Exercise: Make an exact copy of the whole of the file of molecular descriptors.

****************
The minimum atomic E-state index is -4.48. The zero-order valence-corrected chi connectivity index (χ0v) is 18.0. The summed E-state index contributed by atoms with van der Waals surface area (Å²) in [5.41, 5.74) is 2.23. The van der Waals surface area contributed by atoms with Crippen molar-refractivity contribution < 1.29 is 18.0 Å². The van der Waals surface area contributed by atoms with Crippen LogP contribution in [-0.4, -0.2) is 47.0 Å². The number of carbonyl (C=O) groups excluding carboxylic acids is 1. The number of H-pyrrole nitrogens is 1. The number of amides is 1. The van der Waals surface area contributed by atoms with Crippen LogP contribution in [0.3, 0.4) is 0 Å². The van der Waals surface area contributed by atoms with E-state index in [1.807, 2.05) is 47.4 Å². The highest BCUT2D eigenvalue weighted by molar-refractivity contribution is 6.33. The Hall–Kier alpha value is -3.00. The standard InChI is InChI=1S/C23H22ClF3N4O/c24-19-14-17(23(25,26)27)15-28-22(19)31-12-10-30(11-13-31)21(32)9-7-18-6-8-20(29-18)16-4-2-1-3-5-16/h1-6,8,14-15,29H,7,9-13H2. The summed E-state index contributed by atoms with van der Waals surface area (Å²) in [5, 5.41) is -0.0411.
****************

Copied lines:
The minimum atomic E-state index is -4.48. The zero-order valence-corrected chi connectivity index (χ0v) is 18.0. The summed E-state index contributed by atoms with van der Waals surface area (Å²) in [5.41, 5.74) is 2.23. The van der Waals surface area contributed by atoms with Crippen molar-refractivity contribution < 1.29 is 18.0 Å². The van der Waals surface area contributed by atoms with Crippen LogP contribution in [-0.4, -0.2) is 47.0 Å². The number of carbonyl (C=O) groups excluding carboxylic acids is 1. The number of H-pyrrole nitrogens is 1. The number of amides is 1. The van der Waals surface area contributed by atoms with Crippen LogP contribution in [0.3, 0.4) is 0 Å². The van der Waals surface area contributed by atoms with E-state index in [1.807, 2.05) is 47.4 Å². The highest BCUT2D eigenvalue weighted by molar-refractivity contribution is 6.33. The Hall–Kier alpha value is -3.00. The standard InChI is InChI=1S/C23H22ClF3N4O/c24-19-14-17(23(25,26)27)15-28-22(19)31-12-10-30(11-13-31)21(32)9-7-18-6-8-20(29-18)16-4-2-1-3-5-16/h1-6,8,14-15,29H,7,9-13H2. The summed E-state index contributed by atoms with van der Waals surface area (Å²) in [5, 5.41) is -0.0411.